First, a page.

Studio photographers will appreciate that the Epson R-D1 (unlike the XC10) features a PC Sync socket, so that professional strobe lights can be controlled by the camera.

Both the XC10 and the R-D1 have been discontinued, but can regularly be found used on eBay. The XC10 was replaced by the Canon XC15, while the R-D1 does not have a direct successor. Further information on the two cameras (e.g. user guides, manuals), as well as related accessories, can be found on the official Canon and Epson websites.

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Review summary

So what conclusions can be drawn? Which of the two cameras – the Canon XC10 or the Epson R-D1 – has the upper hand? Is one clearly better than the other? A synthesis of the relative strong points of each of the models is listed below.

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Advantages of the Canon XC10:

  • More detail: Offers more megapixels (12 vs 6MP) with a 38% higher linear resolution.
  • Broader imaging potential: Can record not only still images but also 4K/30p movies.
  • Larger screen: Has a bigger rear LCD (3.0" vs 2.0") for image review and settings control.
  • More detailed LCD: Has a higher resolution rear screen (1030k vs 235k dots).
  • More flexible LCD: Has a tilting screen for odd-angle shots in landscape orientation.
  • Fewer buttons to press: Is equipped with a touch-sensitive rear screen to facilitate handling.
  • Faster burst: Shoots at higher frequency (3.8 vs 1 flaps/sec) to capture the decisive moment.
  • Easier time-lapse photography: Has an intervalometer built-in for low frequency shooting.
  • Ready to shoot: Has a lens built-in, whereas the R-D1 requires a separate lens.
  • Easier travel charging: Can be conveniently charged via its USB port.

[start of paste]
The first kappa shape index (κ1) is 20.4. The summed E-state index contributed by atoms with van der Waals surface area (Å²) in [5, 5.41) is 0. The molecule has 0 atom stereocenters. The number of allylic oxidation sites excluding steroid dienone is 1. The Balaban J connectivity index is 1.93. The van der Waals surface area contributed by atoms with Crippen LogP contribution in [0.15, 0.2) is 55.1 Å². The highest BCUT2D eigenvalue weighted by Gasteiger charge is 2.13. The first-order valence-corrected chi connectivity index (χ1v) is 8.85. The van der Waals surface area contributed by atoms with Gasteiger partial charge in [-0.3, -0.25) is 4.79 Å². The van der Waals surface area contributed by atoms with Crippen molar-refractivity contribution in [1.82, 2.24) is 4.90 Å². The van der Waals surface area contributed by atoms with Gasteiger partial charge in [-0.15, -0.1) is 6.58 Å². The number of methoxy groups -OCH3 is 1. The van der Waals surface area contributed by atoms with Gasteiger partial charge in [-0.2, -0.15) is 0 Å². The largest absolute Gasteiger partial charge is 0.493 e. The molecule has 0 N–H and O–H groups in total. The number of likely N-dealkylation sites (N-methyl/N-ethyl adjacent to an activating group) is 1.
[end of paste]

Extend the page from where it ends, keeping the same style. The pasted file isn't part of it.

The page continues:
• Sharper images: Has hand-shake reducing image stabilization built-in.
  • Easier file upload: Has wifi built in for automatic backup or image transfer to the web.
  • Easier device pairing: Supports NFC for fast wireless image transfer over short distances.
  • Greater peace of mind: Features a second card slot as a backup in case of memory card failure.
  • Faster buffer clearing: Has an SD card interface that supports the UHS-I standard.
  • More affordable: Was introduced at a lower price, despite coming with a built-in lens.
  • More modern: Reflects 11 years of technical progress since the R-D1 launch.

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Reasons to prefer the Epson R-D1:

  • Easier framing: Has an optical viewfinder for image composition and settings control.
  • More flexible: Takes interchangeable lenses and can thus be used with different optics.
  • Better studio light control: Has a PC Sync socket to connect to professional strobe lights.
  • More heavily discounted: Has been around for much longer (launched in March 2004).

If the number of relative strengths (bullet points above) is taken as a guide, the XC10 is the clear winner of the match-up (17 : 4 points). However, the pertinence of the various camera strengths will differ across photographers, so that you might want to weigh individual camera traits according to their importance for your own imaging needs before making a camera decision. A professional wedding photographer will view the differences between cameras in a way that diverges from the perspective of a travel photog, and a person interested in cityscapes has distinct needs from a macro shooter. Hence, the decision which camera is best and worth buying is often a very personal one.

XC10 17:04 R-D1

In any case, while the comparison of the spec-sheets of cameras can offer a general idea of their imaging potential, it says little about, for example, the shooting experience and imaging performance of the XC10 and the R-D1 in practical situations. User reviews that are available, for instance, at amazon can sometimes shed light on these issues, but such feedback is all too often partial, inconsistent, and inaccurate.

Expert reviews

This is why expert reviews are important. The adjacent summary-table relays the overall verdicts of several of the most popular camera review sites (cameralabs, dpreview, ephotozine, imaging-resource, and photographyblog). As can be seen, the professional reviewers agree in many cases on the quality of different cameras, but sometimes their assessments diverge, reinforcing the earlier point that a camera decision is often a very personal choice.